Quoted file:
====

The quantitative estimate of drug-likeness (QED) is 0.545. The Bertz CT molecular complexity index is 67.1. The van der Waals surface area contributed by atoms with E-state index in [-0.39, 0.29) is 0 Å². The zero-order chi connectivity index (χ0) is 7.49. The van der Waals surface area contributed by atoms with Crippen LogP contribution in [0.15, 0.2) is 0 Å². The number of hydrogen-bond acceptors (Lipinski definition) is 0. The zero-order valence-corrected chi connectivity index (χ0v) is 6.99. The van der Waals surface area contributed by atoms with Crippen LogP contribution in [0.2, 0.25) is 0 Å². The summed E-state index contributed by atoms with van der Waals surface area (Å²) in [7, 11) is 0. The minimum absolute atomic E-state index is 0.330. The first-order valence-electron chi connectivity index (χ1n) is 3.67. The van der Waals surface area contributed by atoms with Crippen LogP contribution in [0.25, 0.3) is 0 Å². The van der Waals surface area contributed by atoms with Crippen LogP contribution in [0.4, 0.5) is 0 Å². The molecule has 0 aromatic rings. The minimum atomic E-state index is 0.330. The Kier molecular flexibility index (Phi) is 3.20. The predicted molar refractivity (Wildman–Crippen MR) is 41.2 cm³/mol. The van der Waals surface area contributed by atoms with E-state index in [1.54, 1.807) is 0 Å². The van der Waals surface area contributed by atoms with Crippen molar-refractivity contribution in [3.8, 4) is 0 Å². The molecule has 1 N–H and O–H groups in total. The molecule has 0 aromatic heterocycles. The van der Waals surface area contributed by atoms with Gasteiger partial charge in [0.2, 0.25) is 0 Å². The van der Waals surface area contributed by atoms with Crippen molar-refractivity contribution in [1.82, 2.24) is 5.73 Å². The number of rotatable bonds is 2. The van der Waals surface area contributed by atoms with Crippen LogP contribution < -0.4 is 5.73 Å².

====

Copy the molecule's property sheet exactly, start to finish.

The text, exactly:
The quantitative estimate of drug-likeness (QED) is 0.545. The Bertz CT molecular complexity index is 67.1. The van der Waals surface area contributed by atoms with E-state index in [-0.39, 0.29) is 0 Å². The zero-order chi connectivity index (χ0) is 7.49. The van der Waals surface area contributed by atoms with Crippen LogP contribution in [0.15, 0.2) is 0 Å². The number of hydrogen-bond acceptors (Lipinski definition) is 0. The zero-order valence-corrected chi connectivity index (χ0v) is 6.99. The van der Waals surface area contributed by atoms with Crippen LogP contribution in [0.2, 0.25) is 0 Å². The summed E-state index contributed by atoms with van der Waals surface area (Å²) in [7, 11) is 0. The minimum absolute atomic E-state index is 0.330. The first-order valence-electron chi connectivity index (χ1n) is 3.67. The van der Waals surface area contributed by atoms with Crippen LogP contribution in [0.25, 0.3) is 0 Å². The van der Waals surface area contributed by atoms with Crippen LogP contribution in [0.4, 0.5) is 0 Å². The molecule has 0 aromatic rings. The minimum atomic E-state index is 0.330. The Kier molecular flexibility index (Phi) is 3.20. The predicted molar refractivity (Wildman–Crippen MR) is 41.2 cm³/mol. The van der Waals surface area contributed by atoms with E-state index in [1.54, 1.807) is 0 Å². The van der Waals surface area contributed by atoms with Crippen molar-refractivity contribution in [3.8, 4) is 0 Å². The molecule has 1 N–H and O–H groups in total. The molecule has 0 aromatic heterocycles. The van der Waals surface area contributed by atoms with Gasteiger partial charge in [0.2, 0.25) is 0 Å². The van der Waals surface area contributed by atoms with Crippen molar-refractivity contribution in [1.82, 2.24) is 5.73 Å². The number of rotatable bonds is 2. The van der Waals surface area contributed by atoms with Crippen LogP contribution < -0.4 is 5.73 Å².